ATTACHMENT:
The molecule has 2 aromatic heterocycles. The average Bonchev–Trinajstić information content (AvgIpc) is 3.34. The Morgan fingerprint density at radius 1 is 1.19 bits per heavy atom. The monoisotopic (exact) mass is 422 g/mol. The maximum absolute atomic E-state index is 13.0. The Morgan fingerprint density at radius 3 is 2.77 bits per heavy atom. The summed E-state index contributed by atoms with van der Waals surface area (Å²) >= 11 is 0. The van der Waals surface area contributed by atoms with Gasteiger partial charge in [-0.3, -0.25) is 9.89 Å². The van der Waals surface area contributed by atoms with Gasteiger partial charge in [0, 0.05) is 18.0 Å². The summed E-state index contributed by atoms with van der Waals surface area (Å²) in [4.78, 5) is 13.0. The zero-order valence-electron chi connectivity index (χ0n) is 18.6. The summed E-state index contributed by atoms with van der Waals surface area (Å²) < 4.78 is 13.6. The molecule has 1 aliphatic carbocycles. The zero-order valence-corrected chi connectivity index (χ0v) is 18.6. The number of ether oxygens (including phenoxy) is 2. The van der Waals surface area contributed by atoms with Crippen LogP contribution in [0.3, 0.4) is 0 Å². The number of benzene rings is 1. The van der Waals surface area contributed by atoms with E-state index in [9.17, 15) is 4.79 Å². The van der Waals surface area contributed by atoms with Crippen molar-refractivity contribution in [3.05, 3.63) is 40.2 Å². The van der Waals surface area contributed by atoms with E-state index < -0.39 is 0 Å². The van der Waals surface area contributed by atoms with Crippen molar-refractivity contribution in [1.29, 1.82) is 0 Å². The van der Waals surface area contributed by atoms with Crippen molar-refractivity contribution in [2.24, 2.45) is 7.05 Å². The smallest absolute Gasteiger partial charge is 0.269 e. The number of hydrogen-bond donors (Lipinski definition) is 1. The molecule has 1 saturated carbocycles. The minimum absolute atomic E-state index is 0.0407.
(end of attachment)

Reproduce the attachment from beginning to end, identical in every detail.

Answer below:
The molecule has 2 aromatic heterocycles. The average Bonchev–Trinajstić information content (AvgIpc) is 3.34. The Morgan fingerprint density at radius 1 is 1.19 bits per heavy atom. The monoisotopic (exact) mass is 422 g/mol. The maximum absolute atomic E-state index is 13.0. The Morgan fingerprint density at radius 3 is 2.77 bits per heavy atom. The summed E-state index contributed by atoms with van der Waals surface area (Å²) >= 11 is 0. The van der Waals surface area contributed by atoms with Gasteiger partial charge in [-0.3, -0.25) is 9.89 Å². The van der Waals surface area contributed by atoms with Gasteiger partial charge in [0, 0.05) is 18.0 Å². The summed E-state index contributed by atoms with van der Waals surface area (Å²) in [4.78, 5) is 13.0. The zero-order valence-electron chi connectivity index (χ0n) is 18.6. The summed E-state index contributed by atoms with van der Waals surface area (Å²) < 4.78 is 13.6. The molecule has 1 aliphatic carbocycles. The zero-order valence-corrected chi connectivity index (χ0v) is 18.6. The number of ether oxygens (including phenoxy) is 2. The van der Waals surface area contributed by atoms with Crippen LogP contribution in [0.3, 0.4) is 0 Å². The number of benzene rings is 1. The van der Waals surface area contributed by atoms with E-state index in [9.17, 15) is 4.79 Å². The van der Waals surface area contributed by atoms with Crippen molar-refractivity contribution in [3.05, 3.63) is 40.2 Å². The van der Waals surface area contributed by atoms with E-state index < -0.39 is 0 Å². The van der Waals surface area contributed by atoms with Crippen molar-refractivity contribution in [1.29, 1.82) is 0 Å². The van der Waals surface area contributed by atoms with Crippen molar-refractivity contribution in [2.24, 2.45) is 7.05 Å². The smallest absolute Gasteiger partial charge is 0.269 e. The number of hydrogen-bond donors (Lipinski definition) is 1. The molecule has 1 saturated carbocycles. The minimum absolute atomic E-state index is 0.0407.